The Challenger "explosion" wasn't what it looks like to the amateur observer.  It WAS NOT a propellant explosion!  If you look,  both SRB's are flying free under their own thrust,  including the one that leaked and caused the "explosion".  The solid propellant explosion risk occurs during propellant mixing.  The main risk during the motor burn is a case overpressure burst,  pure and simple.

The most common cause is excess exposed burning area from a crack or void in the propellant grain assembly.  Been there and done that many times investigating why a test motor exploded.  Detail causes can vary widely,  but nearly all produce excess burning surface.  You get all that resolved long before you go into production.

In Challenger's case,  the leak at the failed joint spit a tongue of flame that cut a lower retention strut,  before the joint itself could part.  The booster hinged about the upper strut,  and pushed its nose cone through the side of the center tank,  which then immediately collapsed and let its liquid propellants loose to "explode",  meaning deflagrate,  not detonate.  THAT is what looks like an explosion.  It was not a cause,  it was an effect.

The center tank's collapse freed the orbiter and the two SRB's.  The orbiter pitched up broadside to the airflow due to its main engine thrust angle going through a cg that was no longer there.  All airplanes break up at 90 degree AOA,  especially at anything above landing speeds,  and this occurred supersonic at fairly low altitudes (around 30-40 kft).  The force levels were not fatal to the crew,  it didn't even knock them cold.  They died on impact with the sea at 200 mph,  after arcing up to about 60 kft. 

Had the strut not failed first,  the joint would have parted.  The PA kick load on 120 inch diameter at 900 psig is around 10 million pounds.  That would have also broken up the vehicle at something under average 5 gees.  Might not have knocked them cold.  Certainly not immediately fatal.

GW

ps -- I have even used pelletized NC in rocket propellant as a modifier additive,  up to 5-10%.  Met all the class 1.3 tests,  and got rid of all the smoky metal,  too.

Last edited by GW Johnson (2018-07-22 18:21:53)


GW Johnson
McGregor,  Texas

"There is nothing as expensive as a dead crew,  especially one dead from a bad management decision"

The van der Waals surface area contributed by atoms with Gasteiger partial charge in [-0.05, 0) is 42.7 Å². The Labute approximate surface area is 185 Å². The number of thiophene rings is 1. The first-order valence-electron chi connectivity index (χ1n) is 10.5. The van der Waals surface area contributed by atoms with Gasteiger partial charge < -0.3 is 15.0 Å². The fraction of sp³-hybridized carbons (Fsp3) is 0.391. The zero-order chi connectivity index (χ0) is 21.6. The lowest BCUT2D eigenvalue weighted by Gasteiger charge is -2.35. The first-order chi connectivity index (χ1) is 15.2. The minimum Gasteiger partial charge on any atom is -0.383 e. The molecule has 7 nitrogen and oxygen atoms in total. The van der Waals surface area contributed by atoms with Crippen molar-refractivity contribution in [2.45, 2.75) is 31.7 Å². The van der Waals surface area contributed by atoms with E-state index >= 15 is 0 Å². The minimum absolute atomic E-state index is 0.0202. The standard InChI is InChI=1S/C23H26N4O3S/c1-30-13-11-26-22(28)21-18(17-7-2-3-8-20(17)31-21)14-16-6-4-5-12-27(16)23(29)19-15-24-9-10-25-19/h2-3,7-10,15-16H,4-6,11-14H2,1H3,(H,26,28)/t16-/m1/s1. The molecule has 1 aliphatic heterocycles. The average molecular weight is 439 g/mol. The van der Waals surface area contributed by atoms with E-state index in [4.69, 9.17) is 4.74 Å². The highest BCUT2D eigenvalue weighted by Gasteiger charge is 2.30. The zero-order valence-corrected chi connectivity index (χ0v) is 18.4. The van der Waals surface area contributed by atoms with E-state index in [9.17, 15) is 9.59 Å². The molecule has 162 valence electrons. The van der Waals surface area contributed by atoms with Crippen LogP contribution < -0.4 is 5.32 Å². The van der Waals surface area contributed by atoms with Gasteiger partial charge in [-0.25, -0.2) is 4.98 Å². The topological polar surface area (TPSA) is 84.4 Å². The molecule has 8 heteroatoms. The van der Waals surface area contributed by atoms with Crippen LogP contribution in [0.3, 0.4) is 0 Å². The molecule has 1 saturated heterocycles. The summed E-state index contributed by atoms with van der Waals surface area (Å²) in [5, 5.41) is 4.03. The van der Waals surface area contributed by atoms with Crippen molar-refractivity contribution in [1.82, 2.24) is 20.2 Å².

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#59 2018-07-22 18:28:57

kbd512
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Re: Getting to Mars with REAL technology, & what's currently missing.

GW,

What's the best way to keep the casings or joint seals from bursting, since that seems to be the only logical objection to their use?

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#60 2018-07-22 19:47:52

SpaceNut
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From: New Hampshire
Registered: 2004-07-22
Posts: 16,141

Re: Getting to Mars with REAL technology, & what's currently missing.

https://www.nasaspaceflight.com/2013/10 … ter-drive/

Orbital ATK optimistic about proposed KSC rocket

Still digging for the composite casings images but not much data so far,

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#61 2018-07-22 20:43:43

kbd512
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Registered: 2015-01-02
Posts: 2,957

Re: Getting to Mars with REAL technology, & what's currently missing.

SpaceNut,

Google "orbital atk filament wound casing".  There's plenty of images of the casings.

Edit:

One-on-One with ATK's Charlie Precourt about composite materials and NASA's Space Launch System

Last edited by kbd512 (2018-07-22 20:46:40)

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#62 2018-07-22 21:50:20

SpaceNut
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From: New Hampshire
Registered: 2004-07-22
Posts: 16,141

Re: Getting to Mars with REAL technology, & what's currently missing.

So far none of them show the sealing methods of the joints only the casing sidewall. but thanks
The old srb went from a single joint to a multi tongue slot with orings and firestop materials.

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#63 2018-07-23 11:40:33

GW Johnson
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From: McGregor, Texas USA
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Posts: 3,643
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Re: Getting to Mars with REAL technology, & what's currently missing.